THE LAST BATTLE: Jason Pemberton, Medically Discharged From Army for Wounds and PTSD, Killed Himself and His Wife
by Greg Barnes
Fayettville Observer, Sept. 24, 2012
LILLINGTON – Angie Selvia knew her daughter’s husband had been struggling with post-traumatic stress disorder.
She knew, too, that former Fort Bragg Staff Sgt. Jason Pemberton’s psychological problems were getting worse after his medical discharge from the Army in 2009. He had hurt his back in a parachute accident.
Pemberton, a sniper before his discharge, had been going regularly to the Veterans Affairs Medical Center, where Selvia said he received the anti-anxiety drug Klonopin and other prescription medications.
She said he had become addicted to the drugs.
What she did not know was where her son-in-law’s demons would take him.
In early February, at his apartment in Daytona Beach, Fla., Pemberton shot and killed Selvia’s daughter, 25-year-old Tiffany Pemberton, and then turned the gun on himself.
Anyone considering prescribing Klonopin or any other AED must balance the risk of suicidal thoughts or behavior with the risk of untreated illness. Epilepsy and many other illnesses for which AEDs are prescribed are themselves associated with morbidity and mortality and an increased risk of suicidal thoughts and behavior. Should suicidal thoughts and behavior emerge during treatment, the prescriber needs to consider whether the emergence of these symptoms in any given patient may be related to the illness being treated.
Patients, their caregivers, and families should be informed that AEDs increase the risk of suicidal thoughts and behavior and should be advised of the need to be alert for the emergence or worsening of the signs and symptoms of depression, any unusual changes in mood or behavior, or the emergence of suicidal thoughts, behavior, or thoughts about self-harm. Behaviors of concern should be reported immediately to healthcare providers.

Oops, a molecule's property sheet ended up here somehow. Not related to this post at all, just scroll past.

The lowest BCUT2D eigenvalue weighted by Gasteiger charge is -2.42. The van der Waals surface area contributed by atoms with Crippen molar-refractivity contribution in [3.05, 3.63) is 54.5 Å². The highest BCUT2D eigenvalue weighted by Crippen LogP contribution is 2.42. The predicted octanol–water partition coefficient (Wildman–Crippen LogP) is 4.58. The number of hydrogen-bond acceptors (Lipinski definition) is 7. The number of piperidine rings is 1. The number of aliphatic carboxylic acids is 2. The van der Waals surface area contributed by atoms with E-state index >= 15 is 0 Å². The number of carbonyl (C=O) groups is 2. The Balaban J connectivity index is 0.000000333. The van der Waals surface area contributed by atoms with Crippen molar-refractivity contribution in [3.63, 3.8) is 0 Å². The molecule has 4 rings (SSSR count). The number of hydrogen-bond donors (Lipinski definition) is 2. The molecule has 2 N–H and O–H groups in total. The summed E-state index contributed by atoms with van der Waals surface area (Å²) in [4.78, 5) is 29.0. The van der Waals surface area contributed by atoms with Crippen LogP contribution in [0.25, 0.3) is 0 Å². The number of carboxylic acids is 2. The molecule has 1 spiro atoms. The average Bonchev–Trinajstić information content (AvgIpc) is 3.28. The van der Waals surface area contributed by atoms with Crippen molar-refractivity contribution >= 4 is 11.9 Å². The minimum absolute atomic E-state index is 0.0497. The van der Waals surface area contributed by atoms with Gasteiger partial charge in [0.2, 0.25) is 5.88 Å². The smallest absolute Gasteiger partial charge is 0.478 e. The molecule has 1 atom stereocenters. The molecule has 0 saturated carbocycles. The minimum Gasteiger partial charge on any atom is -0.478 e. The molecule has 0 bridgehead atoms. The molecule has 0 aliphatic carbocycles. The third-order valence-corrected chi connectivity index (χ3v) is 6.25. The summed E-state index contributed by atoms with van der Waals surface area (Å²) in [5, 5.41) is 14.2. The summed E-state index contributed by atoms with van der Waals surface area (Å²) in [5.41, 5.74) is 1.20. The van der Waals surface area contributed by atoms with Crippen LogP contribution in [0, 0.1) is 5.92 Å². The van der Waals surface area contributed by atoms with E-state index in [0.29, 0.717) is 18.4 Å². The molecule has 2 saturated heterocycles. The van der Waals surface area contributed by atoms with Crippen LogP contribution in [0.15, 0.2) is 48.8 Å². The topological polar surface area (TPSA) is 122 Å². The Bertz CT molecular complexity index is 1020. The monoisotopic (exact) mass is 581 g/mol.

— Roche Laboratories’ website warning of suicide risk for those prescribed Klonopin
Three days earlier, Selvia said, her daughter called to say doctors at the VA hospital in Daytona Beach had just told her husband there was nothing more they could do for him, other than to write another prescription.
“She was very upset because she didn’t think he was getting the proper care,” Selvia said.
In 2010, the Department of Defense and the Department of Veterans Affairs issued directives on the treatment of PTSD. The guidelines cautioned against the use of benzodiazepines, which include Klonopin, saying they can do more harm than good.
In 2009, Roche Laboratories Inc., the manufacturer of Klonopin, warned that the drug can increase the risk of suicide.
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Filed under: Resources Tagged: | 82nd Airborne Fort Bragg, Angie Selvia, Klonopin Benzodiazepines addiction, PTSD drugs, Roche Laboratories Inc., Staff Sgt. Jason Pemberton, Suicide prevention, Tiffany Pemberton, Veterans Affairs, Veterans Suicide Epidemic